Tuesday, December 31, 2013


The road west would lead them to each other… Hilde Graham is an independent-spirited waitress living in the heart of early 1940s America. She is sure that she has found true love with a married man, defying convention to be with him. But WWII and a subsequent turbulent marriage challenge her ideals of love, and she is left alone to raise a small son. Determined to find a future free of past mistakes, she travels west on Route 66 to start a new life in postwar California as a single mother. Patrick West has known only defeat through the horrors of war, time in a German P.O.W. camp, and a failed union. His lonely life is revived when he meets Hilde. Each is uniquely capable of understanding the others’ heart as they fight for a second chance at love—but can they build the trust they need to mend their wounded hearts and find lasting happiness?


Authors Bio: Brittany Batong has been hearing and telling stories her whole life, most of them based in and around the Los Angeles area. She grew up in the idyllic coastal farm town of Ventura, California, dreaming of becoming a professional character animator. As a child, she spent countless adventures exploring Los Angeles and the greater Southern California region, where most of her extended family was based. She remembers her first experience tasting escargots as a truly religious one. As a teenager she nurtured interests in theatre, poetry, and the arts. At an early age, she developed respect for the sometimes hidden history that dwells underneath the modern facade of contemporary life. She spent four years at the internationally renowned California Institute of the Arts, studying the art of storytelling through hand-drawn animation, after which she...did nothing with her Bachelor of Fine Arts degree. Instead, she continued to observe interesting people and see new story opportunities working for the Cities of Los Angeles and Santa Clarita. Brittany finds that the most interesting stories lie within the hearts of people who lead lives and work in environments that are seemingly ordinary. Ever in love with local history, she enjoys working and playing in Downtown Los Angeles and uncovering its sometimes less-than-evident treasures. She developed the idea for her first novel, "A Time Apart", in her mind for seven years before fully realizing it. She currently resides in Santa Clarita, California with her husband and two sons; and is grateful for this interdependent web of existence of which we are a part.




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He sits on the steps to the County Courthouse, a pink rubber ball in his hand. His chubby, four-year-old hands can make the ball bounce on the step below—that is not the problem. But to catch the ball before it bounces irretrievably down the steps—now that is another issue. He tried once and it rolled down onto the street, and Mr. Spence of the hardware supply store gave him a sound yelling after nearly running over the ball. Huey saw the tires of the truck barely miss the ball, 'cause he was right there in front of it when it almost happened. Then Mr. Howe didn't even say he was sorry for almost running over the ball. Grown-ups sure are funny sometimes.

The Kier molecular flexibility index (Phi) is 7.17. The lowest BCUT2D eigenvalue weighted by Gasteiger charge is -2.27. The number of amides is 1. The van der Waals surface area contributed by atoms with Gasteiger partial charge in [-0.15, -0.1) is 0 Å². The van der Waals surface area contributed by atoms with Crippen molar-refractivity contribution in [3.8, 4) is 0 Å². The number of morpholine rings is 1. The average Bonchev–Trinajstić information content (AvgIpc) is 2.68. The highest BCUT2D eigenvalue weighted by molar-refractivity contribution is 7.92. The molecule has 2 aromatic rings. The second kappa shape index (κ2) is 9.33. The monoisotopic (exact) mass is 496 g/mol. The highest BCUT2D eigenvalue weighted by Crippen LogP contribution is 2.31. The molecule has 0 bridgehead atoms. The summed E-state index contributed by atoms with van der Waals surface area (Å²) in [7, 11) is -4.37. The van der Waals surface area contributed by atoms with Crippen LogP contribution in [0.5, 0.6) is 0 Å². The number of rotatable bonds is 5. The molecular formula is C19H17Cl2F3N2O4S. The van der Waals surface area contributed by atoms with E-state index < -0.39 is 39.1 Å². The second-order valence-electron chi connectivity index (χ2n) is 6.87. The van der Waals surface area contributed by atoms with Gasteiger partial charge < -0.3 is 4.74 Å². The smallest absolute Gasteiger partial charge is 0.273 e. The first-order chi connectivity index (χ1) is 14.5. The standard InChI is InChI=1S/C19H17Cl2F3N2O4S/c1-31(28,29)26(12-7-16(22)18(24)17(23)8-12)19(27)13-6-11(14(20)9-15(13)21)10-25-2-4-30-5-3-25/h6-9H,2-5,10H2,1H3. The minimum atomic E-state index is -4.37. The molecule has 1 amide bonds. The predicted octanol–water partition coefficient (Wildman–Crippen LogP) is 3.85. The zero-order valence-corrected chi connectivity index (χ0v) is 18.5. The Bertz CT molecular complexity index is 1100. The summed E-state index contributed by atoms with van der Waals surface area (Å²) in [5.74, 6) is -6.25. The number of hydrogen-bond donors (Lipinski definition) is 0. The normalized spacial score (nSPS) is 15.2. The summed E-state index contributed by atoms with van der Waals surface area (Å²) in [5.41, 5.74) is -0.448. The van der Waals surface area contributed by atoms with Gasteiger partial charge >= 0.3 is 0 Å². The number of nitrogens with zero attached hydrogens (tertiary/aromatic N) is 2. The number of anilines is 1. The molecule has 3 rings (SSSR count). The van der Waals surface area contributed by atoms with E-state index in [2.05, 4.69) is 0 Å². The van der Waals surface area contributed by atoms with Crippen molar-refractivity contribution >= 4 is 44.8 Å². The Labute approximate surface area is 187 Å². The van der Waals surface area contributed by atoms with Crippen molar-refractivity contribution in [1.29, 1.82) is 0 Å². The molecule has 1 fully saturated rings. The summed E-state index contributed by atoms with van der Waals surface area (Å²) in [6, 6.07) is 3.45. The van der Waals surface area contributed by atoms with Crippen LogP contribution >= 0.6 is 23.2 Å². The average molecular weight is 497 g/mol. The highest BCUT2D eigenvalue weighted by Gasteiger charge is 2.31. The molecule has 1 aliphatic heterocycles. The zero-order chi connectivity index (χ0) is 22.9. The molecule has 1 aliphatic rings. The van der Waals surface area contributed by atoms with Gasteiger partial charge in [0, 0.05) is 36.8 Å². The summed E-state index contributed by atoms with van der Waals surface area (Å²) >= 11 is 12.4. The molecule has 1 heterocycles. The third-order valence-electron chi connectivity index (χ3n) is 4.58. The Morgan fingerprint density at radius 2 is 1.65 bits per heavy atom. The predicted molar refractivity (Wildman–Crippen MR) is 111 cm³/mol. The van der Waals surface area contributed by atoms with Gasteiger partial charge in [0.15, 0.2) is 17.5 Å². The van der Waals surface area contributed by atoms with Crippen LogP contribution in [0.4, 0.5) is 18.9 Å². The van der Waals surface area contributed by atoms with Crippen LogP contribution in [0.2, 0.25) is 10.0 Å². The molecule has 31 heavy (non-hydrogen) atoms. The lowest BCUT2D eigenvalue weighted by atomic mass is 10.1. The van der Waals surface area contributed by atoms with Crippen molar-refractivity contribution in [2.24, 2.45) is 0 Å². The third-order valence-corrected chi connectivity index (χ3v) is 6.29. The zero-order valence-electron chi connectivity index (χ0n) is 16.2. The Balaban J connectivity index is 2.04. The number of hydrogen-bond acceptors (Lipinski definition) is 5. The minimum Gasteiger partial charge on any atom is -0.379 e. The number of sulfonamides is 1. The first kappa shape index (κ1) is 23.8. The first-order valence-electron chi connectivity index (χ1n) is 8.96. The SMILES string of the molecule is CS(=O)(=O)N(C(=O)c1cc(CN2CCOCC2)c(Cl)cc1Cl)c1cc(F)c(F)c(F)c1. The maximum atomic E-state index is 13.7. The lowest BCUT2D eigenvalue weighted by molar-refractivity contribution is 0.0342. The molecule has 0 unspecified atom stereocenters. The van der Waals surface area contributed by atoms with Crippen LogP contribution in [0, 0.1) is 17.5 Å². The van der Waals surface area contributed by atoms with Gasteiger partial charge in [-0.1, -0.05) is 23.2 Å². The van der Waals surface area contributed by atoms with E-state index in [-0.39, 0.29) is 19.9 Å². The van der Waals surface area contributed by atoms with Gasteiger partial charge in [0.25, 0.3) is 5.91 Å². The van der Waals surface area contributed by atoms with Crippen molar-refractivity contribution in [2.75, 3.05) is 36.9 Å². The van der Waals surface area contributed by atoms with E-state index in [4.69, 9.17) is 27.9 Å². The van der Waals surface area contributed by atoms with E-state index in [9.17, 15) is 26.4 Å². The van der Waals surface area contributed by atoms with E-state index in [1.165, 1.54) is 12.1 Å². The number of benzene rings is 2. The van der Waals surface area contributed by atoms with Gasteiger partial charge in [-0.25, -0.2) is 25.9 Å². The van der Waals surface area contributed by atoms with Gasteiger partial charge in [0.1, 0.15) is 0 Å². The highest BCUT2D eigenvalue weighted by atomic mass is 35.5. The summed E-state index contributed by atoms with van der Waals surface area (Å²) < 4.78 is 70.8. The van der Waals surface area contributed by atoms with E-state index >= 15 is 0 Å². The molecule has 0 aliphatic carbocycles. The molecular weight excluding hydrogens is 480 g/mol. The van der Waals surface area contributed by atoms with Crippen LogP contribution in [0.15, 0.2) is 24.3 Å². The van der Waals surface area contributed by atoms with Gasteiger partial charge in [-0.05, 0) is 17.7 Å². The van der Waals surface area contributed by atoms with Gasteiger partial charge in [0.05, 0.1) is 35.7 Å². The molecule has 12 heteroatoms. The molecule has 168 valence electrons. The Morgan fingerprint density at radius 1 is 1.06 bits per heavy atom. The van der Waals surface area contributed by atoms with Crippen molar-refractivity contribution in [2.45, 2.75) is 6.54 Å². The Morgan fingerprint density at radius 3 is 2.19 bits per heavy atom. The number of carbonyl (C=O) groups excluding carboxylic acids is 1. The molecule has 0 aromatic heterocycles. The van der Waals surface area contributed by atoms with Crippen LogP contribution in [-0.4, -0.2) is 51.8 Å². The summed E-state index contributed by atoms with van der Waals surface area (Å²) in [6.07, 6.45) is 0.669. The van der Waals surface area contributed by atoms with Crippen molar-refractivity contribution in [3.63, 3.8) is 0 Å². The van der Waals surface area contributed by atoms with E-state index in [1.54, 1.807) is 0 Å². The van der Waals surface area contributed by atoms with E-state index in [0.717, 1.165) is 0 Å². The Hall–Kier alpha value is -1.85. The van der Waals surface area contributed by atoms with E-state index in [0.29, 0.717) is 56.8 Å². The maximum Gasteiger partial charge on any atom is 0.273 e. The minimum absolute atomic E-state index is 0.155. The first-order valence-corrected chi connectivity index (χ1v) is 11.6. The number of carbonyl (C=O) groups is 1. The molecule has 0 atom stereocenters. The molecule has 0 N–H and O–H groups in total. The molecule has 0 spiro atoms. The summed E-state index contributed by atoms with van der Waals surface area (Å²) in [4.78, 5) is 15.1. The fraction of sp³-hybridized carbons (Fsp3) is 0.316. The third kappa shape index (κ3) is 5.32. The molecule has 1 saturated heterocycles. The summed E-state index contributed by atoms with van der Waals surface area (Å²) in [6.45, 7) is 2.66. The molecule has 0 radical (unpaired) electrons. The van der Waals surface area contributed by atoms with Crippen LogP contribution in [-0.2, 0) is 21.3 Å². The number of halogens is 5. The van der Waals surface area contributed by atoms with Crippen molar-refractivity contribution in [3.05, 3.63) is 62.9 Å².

Now he is unsure whether he should try again. Daddy always says you can't learn anything new unless you practice...but Mommy said to behave while she and Daddy are away; and he doesn't want anyone else to yell at him. These things always have a way of getting back to Mommy. Anyway, he wasn't supposed to leave Gramma's house at all. But he likes to explore, and figures as long as he doesn't do anything too bad, he'll be able to get back before anyone knows. He decides to keep the ball safely clutched in his hand while he instead tries to jump from step to step on just one foot. He's seen some of the older girls in town do it before, and he's pretty sure that even though he's younger he can do anything a stupid girl can do. With one hand holding the ball and the other holding his left leg behind him, he starts to give it a try. He makes it down the first eight steps successfully (counting all the way, 'cause Mommy taught him to count to ten already). But then he loses grip of his ball, and it throws him off balance as he tumbles to the bottom of the steps, right in front of Mrs. Muller and Mrs. Simpson. Mrs. Muller stumbles. “Hugo Brewer, you naughty little boy! You've nearly tripped me.” Mrs. Simpson is crouching down to help Huey. “Now, Clarissa, you're fine. We need to see if little Huey is okay...Why, Huey, you've scraped your chin!” Feeling jarred but not wanting to show that to crummy old Mrs. Muller, Huey holds in the tears that are starting to form and stands as tall as his 3-foot figure will allow, chin jutting forward and blond hair shining in the afternoon sun. “It's all right, Miss Simpson. I'm awful sorry about trippin'.” “Where on earth is your mother?” Mrs. Muller shakes her head. Huey scowls at his interrogator with icy blue eyes. “Gramma said they're here.” “Well, as if it wasn't bad enough that she's flouting at God's will, she leaves her young son outside to wreak havoc on the town!” Mrs. Simpson pulls at Mrs. Muller. “Clarissa, don't make a bad situation worse. I'm sure she had little choice, given her people are all the way in De Soto. It probably didn't seem right to have Mrs. Brewer look after him, given the occasion.” “What's a 'casion?” asks Huey inquisitively of Mrs. Simpson. Ignoring his question, Mrs. Muller pulls away Mrs. Simpson. “Come now, Nancy. We don't want to be mixed up in any of this business.” With an apologetic look, Mrs. Simpson follows her less sympathetic friend. Huey watches them go, until he realizes that now his ball is gone completely. Aw, nuts. It must have rolled down into the sewer from the gutter. Darn that old Mrs. Muller and her fussin'. No way Daddy's gonna get him a new one now. He tromps up the stairs and sinks once again onto the top step. There's gotta be some way to get into the sewer. He looks hopefully over at the manhole cover, and then over to the courthouse. Doggone it. Mommy is just now coming out of the courthouse. Huey frowns to himself—he has to get back to Gramma’s before Mommy finds him gone. It’s now or never. He makes a purposeful stride towards the manhole. He does not know that a pink ball is the second thing he will lose today. He does not know that, inside, his parents are finalizing the papers that will change his life forever. As he looks over at a nearby tree, devising a way to break off one of the branches in order that he may use it as a lever, he does not know that in two week’s time he will never again sit on these steps, never again get yelled at by Mr. Spence, never again have heads shaken at him in this small county seat. And he does not know that this is the last day he will ever spend with his father.